Objective: To explore the views of academics about the identity of Health Professions Education as a discipline, its fate and sustainability as a profession.
Method: The qualitative exploratory study was conducted from February to July 2021 after approval from the ethics review committee of Islamic International Medical College, Riphah International University, Rawalpindi, Pakistan, and comprised both fulltime and part-time health professions educationists of either gender teaching in different institutions of seven cities of Pakistan; Taxila, Kamrah, Rawalpindi, Peshawar, Lahore, Multan and Karachi. Using Professional Identity theory, data was collected through semi-structured one-on-one interviews which were conducted online. The interviews were transcribed verbatim, coded and thematically analysed.
Result: Of the 14 participants, 7(50%) had qualifications and experience of other specialities as well, while 7(50%) were pure health professions educationists. Overall, 5(35%) subjects were from Rawalpindi, 3(21%) were serving in multiple cities including Peshawer, 2(14%) were from Taxilla and 1(7.5%) each was from Lahore, Karachi, Kamrah and Multan. Accumulated data led to 31 codes with 3 themes and 15 sub-themes. The main themes were identity of health professions education as a discipline, its fate and sustainability.
Conclusion: Health professions education has established its identity as a discipline in Pakistan, with independent, fully functioning departments in medical and dental colleges across the country.
Keywords: Health professions education, Future, Health professions educationists, Profession. (JPMA 73: 264
Submission completion date: 18-01-2022 - Acceptance date: 10-09-2022
The Pakistan Medical and Dental Council (PMDC) remained the main regulatory body for medical and dental education in Pakistan.1 In 2008 the PMDC officially notified to all the undergraduate medical colleges in the country to establish a Department of Health Professions Education (DHPE). As a result of the notification, many medical colleges started opening DHPEs in their setups, but a single faculty member from some other department remained responsible for the duties of Health Professions Education who was responsible to perform his/her duties in the parent department as well.2 In 2020, the PMDC was dissolved and replaced by the Pakistan Medical Commission (PMC).1 The reason for this change was to look into the country’s educational issues and to strengthen the regulations along with the target of ensuring public safety and restoring the medical education inviolability.3,4The future of HPE remained at the crossroads because of its ill-defined career path and the deficiency of structured posts.5 Amid such challenges, the establishment of PMC further increased uncertainties and confusion. As explained in literature, the change in policies of governing bodies in an education system for improving quality impact the discipline’s possible future. As a result of these developments the complexity and uncertainty about the future of the medical education system increases.6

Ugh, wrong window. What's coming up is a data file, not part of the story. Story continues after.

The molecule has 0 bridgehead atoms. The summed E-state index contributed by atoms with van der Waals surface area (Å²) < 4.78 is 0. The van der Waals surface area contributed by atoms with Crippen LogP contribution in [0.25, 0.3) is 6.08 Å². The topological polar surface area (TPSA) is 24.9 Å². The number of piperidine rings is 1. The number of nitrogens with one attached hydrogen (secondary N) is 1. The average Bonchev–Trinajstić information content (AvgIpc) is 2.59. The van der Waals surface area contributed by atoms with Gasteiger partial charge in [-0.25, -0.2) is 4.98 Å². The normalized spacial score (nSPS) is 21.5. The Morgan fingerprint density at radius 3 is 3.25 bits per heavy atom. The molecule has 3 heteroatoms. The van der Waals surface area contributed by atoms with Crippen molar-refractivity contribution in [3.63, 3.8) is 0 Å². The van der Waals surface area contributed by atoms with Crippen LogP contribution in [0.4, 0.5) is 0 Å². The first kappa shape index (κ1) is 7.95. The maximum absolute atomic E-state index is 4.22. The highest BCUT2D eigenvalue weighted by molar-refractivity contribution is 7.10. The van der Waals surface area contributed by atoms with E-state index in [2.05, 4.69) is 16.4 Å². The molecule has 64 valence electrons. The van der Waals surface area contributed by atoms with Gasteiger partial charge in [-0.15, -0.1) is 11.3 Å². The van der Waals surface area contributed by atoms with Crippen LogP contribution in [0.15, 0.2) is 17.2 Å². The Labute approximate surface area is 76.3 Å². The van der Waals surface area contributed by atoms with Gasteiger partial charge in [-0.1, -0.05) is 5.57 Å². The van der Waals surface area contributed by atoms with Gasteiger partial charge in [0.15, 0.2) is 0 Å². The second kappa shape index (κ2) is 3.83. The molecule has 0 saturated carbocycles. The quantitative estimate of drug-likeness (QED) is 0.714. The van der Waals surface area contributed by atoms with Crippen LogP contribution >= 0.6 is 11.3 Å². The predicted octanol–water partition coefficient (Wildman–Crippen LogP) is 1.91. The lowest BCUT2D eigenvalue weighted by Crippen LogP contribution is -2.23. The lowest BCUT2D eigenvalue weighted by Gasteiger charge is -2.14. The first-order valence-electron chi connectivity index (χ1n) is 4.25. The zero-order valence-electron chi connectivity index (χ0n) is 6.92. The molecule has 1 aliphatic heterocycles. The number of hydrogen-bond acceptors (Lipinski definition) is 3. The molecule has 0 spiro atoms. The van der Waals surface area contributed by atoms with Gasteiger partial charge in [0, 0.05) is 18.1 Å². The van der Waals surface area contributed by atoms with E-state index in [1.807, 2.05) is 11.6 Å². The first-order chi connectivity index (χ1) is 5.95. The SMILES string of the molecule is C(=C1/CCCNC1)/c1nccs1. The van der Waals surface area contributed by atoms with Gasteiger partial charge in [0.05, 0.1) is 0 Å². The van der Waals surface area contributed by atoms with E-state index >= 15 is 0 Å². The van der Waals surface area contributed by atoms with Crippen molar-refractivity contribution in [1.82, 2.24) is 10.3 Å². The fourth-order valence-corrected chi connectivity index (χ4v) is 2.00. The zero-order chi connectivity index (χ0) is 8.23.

The current study was planned to explore the views of health professions educationists about the identity of HPE as a discipline, as its fate and sustainability as a profession.
Subjects and Methods
The qualitative exploratory7 study was conducted from February to July 2021 after approval from the ethics review committee of Islamic International Medical College (IIMC), Riphah International University, Rawalpindi, Pakistan, and comprised both fulltime and part-time health professions educationists of either gender having a Masters degree in HPE and teaching in different institutions of seven cities of Pakistan; Taxila, Kamrah, Rawalpindi, Peshawar, Lahore, Multan and Karachi.
Professional Identity framework was used for the study.8 Moreover, qualitative exploratory design is commonly used for research in education and social sciences9 and helps improve understanding of how people’s individual experiences give meaning to reality by exploring the perspectives of participants using a constructivist paradigm.9,10
The sample size 0f 14 participants was raised keeping in view the literature available, using convenience purposive sampling technique.10 Data was collected till the point of saturation. The participants were approached through emails, contacts and the LinkedIin app.
One-on-one open-ended semi-structured interviews were conducted online using the online Zoom platform. The questionnaire was designed based on a systematic literature review.10 Expert validation was done through 5 HPE professionals having experience of >5 years each. The questionnaire was then pilot-tested. The interviews of the participants were recorded after getting consent. The one-on-one interview is an effective tool used in qualitative research and provide indepth knowledge about the perspectives, ideas and opinions of a small number of participants.11